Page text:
I’m having great fun presenting programmes on both Radios Waddenzee and Seagull, and will be on Seagull again tonight from 2100-000 UK time (2200-0100 en Nederlands).
Today I got to do something really exciting – climb up the ladders to the top of the on board lighthouse tower, and stand in the glass room at the very top, with 360 degree view from a 50 foot elevation above deck.
The light room has an amazing atmosphere and is full of strange distorted images in the giant mirrors. An interesting place to sit and think, and possibly a very inspiring writing place.
I’ll write in more detail and share lots of views when I’m back on land and don’t have to do this through a mobile phone, which is a pain!
But for now here are a couple of shots to be getting on with, of the view out high over the back deck, and the front of the ship, curved and upside down in the lightmirror.
Days 2 & 3 on board the ship passing far too quickly in a flurry of white horses and great music.
In addition to Radio Seagull at night, I’ve been doing some daytime shows on Radio Waddenzee in the daytime, which is lovely as it adds a real variety to my stay here.
Later I will be getting to explore the light tower.
Seagull tonight (Tue) 2000-2200 BST (2100-2300 en Nederland)
Radio Waddenzee tomorrow (Wed) 1000-1300 (Nederland) (0900-1200 BST).
Both on 1602khz or online:
My first day back at sea after 19 years, and we have a North Easterly blowing. It’s like I’ve never been away!
Leaving Harlingen harbour on the tender started bringing the memories back, pushing out to sea towards a radioship that we could hear but not see.
90 minutes or so later we were coming alongside the Jenni Baynton, the former lightship which transmits the Dutch station Radio Waddenzee by day and the English language rock of Radio Seagull in the evenings and overnights.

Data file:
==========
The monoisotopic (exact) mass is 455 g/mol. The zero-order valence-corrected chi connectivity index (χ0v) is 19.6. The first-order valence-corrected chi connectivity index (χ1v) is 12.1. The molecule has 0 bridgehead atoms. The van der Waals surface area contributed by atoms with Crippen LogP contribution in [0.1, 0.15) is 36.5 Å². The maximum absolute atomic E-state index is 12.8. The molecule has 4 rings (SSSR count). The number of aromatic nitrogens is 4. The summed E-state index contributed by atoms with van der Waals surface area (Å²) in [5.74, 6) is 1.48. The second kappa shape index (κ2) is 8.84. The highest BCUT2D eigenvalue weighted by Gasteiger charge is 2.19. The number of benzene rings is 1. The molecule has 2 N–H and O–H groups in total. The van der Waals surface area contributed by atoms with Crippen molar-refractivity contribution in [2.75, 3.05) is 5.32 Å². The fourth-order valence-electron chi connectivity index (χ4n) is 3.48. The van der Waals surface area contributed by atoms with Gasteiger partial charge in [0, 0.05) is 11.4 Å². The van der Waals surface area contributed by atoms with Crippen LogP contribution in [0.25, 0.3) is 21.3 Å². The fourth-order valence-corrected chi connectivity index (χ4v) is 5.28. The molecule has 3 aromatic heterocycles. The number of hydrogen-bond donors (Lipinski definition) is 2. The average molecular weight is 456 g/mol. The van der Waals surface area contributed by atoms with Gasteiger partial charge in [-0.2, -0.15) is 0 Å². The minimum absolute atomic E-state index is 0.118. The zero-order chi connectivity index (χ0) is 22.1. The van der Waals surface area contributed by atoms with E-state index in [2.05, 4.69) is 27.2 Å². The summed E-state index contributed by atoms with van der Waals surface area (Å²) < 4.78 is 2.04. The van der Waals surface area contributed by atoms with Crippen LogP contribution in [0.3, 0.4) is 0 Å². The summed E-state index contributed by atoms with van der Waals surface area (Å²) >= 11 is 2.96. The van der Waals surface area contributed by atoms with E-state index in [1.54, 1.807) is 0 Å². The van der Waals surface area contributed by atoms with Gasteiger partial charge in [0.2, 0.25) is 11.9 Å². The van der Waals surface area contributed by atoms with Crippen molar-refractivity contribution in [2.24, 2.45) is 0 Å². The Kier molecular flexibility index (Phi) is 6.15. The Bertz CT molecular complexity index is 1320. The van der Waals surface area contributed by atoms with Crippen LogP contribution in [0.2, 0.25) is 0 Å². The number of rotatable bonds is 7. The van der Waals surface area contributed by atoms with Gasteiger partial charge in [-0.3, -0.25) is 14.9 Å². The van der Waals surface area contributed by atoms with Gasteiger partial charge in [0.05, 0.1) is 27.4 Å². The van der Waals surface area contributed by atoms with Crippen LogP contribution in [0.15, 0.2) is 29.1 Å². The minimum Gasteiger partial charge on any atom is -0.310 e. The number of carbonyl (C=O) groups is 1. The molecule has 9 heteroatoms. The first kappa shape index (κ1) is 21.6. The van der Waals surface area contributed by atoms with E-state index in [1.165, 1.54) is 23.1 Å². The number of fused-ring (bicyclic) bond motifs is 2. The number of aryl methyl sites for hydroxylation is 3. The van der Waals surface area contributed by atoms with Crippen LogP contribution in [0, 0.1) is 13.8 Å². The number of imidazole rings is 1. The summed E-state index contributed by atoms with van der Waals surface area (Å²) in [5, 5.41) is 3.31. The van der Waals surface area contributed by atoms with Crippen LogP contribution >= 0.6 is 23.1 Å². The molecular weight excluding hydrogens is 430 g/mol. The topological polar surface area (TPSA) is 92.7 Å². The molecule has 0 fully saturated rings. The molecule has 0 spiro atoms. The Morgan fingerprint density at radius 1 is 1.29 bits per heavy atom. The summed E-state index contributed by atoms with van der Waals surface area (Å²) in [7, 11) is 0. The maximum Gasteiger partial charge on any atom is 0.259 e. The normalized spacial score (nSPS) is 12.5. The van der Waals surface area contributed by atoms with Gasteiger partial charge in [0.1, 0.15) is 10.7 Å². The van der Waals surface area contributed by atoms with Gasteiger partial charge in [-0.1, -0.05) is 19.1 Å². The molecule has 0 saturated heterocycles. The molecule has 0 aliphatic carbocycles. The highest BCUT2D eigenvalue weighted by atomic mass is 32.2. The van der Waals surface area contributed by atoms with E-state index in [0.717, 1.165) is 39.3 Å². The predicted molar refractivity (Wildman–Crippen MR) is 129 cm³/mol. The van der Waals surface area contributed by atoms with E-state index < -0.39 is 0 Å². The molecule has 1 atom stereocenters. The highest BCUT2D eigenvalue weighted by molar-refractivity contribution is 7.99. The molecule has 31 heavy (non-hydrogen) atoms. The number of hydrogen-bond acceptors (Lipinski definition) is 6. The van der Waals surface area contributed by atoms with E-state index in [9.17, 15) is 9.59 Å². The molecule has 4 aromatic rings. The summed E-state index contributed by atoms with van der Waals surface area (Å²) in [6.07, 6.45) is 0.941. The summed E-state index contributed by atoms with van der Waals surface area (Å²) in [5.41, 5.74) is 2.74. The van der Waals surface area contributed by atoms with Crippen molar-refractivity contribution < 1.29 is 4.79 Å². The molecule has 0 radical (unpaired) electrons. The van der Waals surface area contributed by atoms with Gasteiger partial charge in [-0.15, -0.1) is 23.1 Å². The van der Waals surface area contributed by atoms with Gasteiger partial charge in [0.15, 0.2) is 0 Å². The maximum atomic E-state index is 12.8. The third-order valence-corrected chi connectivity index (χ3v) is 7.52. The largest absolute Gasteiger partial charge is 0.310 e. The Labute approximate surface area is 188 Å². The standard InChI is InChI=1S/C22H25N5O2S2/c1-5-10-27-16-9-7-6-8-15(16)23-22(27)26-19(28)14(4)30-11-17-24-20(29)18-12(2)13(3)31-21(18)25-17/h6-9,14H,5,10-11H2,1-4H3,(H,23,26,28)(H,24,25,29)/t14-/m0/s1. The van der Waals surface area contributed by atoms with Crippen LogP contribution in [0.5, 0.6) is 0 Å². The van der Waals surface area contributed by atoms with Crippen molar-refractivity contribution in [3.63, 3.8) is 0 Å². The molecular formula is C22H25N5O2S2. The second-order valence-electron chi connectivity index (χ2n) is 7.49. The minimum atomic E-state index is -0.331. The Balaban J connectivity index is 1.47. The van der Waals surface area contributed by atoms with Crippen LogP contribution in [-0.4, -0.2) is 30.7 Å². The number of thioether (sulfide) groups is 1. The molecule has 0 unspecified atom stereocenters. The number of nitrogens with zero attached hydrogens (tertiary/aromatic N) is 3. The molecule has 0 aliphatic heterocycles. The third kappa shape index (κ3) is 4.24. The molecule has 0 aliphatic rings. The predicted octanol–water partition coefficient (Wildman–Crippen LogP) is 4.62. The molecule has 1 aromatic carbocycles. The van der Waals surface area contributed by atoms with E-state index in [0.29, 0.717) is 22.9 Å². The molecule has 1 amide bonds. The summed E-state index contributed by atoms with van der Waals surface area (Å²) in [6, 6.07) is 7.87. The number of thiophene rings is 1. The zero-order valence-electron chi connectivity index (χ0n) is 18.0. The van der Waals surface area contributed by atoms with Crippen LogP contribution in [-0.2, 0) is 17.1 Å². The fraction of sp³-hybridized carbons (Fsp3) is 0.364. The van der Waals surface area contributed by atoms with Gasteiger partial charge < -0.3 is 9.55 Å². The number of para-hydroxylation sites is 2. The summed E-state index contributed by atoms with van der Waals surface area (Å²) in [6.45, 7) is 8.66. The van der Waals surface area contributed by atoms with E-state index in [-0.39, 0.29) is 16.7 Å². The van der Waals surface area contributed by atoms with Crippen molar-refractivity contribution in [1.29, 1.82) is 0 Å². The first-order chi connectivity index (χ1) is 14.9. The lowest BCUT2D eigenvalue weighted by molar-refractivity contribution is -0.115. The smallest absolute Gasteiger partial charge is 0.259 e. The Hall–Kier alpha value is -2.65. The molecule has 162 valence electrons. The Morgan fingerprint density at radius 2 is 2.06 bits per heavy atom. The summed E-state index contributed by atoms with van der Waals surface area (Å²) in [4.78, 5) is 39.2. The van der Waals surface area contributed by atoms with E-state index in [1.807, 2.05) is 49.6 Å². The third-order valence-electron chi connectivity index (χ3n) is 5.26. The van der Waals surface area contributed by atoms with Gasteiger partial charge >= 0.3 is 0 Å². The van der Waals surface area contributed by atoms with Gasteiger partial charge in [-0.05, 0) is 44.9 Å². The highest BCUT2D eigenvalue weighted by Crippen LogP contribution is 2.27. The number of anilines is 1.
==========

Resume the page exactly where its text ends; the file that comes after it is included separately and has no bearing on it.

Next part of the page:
Coming on board brought fresh memories, the melée of tendering, the babble of dozens of simultanous conversations in different languages, that “ship” smell of metal, grease and diesel.
Then the tender departed, and we were alone under grey skies on an increasingly lumpy sea. It is only when the tender is sailing away, leaving you behind that you feel the connection to land finally sever. This is no longer a day trip.
“Once you’re out there, you’re out there” as someone advised me many years ago, on the eve of my first ever stint with Radio Caroline.
Old memories there may be, but I’m making loads of new ones too. Radio Seagull, anchored well out from the Dutch coast and transmitting on AM with a nice big ship-based tower does feel familiar in many ways, but is fresh and exciting in others.
I’ve never been on a ship which manages to use space in such a strange TARDIS-like fashion as the Jenni Baynton. From the outside it looks modest, but inside wide sweeping corridors and broad staircases give a much more open feel than on either the Ross Revenge or the Communicator. The ship boasts two messrooms, generously sized studios, and, much to my surprise a large dancefloor with tables, lighting equipment, DJ booth, and fully equipped bar!
My first show on Seagull was a pleasure, playing my choice of classic and modern rock, album tracks more than singles. The audience are musically curious, so straying far off the beaten track is encouraged.
And as I was on air and darkness fell, the wind got up to a 7 and beyond from the north east, the rain and spray was battering on the portholes, and the ship was moving in the seas, though not uncomfortably so.
I know I’m going to like this.
Radio Seagull can be heard online at http://www.radioseagull.com
Come and join us!
Arrived on board Seagull. More later!